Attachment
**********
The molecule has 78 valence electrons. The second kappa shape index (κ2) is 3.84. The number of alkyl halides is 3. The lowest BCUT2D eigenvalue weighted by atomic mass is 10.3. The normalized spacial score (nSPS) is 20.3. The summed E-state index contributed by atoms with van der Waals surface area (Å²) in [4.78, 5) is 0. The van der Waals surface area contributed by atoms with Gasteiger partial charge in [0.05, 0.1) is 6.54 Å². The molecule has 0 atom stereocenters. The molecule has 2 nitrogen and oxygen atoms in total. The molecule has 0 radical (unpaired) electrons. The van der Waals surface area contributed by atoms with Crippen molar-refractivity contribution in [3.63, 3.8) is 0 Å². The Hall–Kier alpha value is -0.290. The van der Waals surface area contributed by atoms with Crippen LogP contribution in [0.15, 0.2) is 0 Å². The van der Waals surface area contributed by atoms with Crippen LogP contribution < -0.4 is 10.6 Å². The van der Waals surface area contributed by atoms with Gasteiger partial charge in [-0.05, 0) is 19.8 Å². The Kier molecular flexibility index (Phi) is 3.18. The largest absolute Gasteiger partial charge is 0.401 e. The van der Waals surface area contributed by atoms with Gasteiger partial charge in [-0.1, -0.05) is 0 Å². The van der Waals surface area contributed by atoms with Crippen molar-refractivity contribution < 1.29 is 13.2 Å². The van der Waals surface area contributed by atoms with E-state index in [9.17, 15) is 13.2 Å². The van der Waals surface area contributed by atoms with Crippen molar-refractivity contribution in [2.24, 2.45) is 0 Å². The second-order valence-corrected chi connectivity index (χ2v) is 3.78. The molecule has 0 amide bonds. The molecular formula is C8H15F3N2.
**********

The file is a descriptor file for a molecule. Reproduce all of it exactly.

The molecule has 78 valence electrons. The second kappa shape index (κ2) is 3.84. The number of alkyl halides is 3. The lowest BCUT2D eigenvalue weighted by atomic mass is 10.3. The normalized spacial score (nSPS) is 20.3. The summed E-state index contributed by atoms with van der Waals surface area (Å²) in [4.78, 5) is 0. The van der Waals surface area contributed by atoms with Gasteiger partial charge in [0.05, 0.1) is 6.54 Å². The molecule has 0 atom stereocenters. The molecule has 2 nitrogen and oxygen atoms in total. The molecule has 0 radical (unpaired) electrons. The van der Waals surface area contributed by atoms with Crippen molar-refractivity contribution in [3.63, 3.8) is 0 Å². The Hall–Kier alpha value is -0.290. The van der Waals surface area contributed by atoms with Crippen LogP contribution in [0.15, 0.2) is 0 Å². The van der Waals surface area contributed by atoms with Crippen LogP contribution < -0.4 is 10.6 Å². The van der Waals surface area contributed by atoms with Gasteiger partial charge in [-0.05, 0) is 19.8 Å². The Kier molecular flexibility index (Phi) is 3.18. The largest absolute Gasteiger partial charge is 0.401 e. The van der Waals surface area contributed by atoms with Gasteiger partial charge in [-0.1, -0.05) is 0 Å². The van der Waals surface area contributed by atoms with Crippen molar-refractivity contribution < 1.29 is 13.2 Å². The van der Waals surface area contributed by atoms with E-state index in [9.17, 15) is 13.2 Å². The van der Waals surface area contributed by atoms with Crippen molar-refractivity contribution in [2.24, 2.45) is 0 Å². The second-order valence-corrected chi connectivity index (χ2v) is 3.78. The molecule has 0 amide bonds. The molecular formula is C8H15F3N2.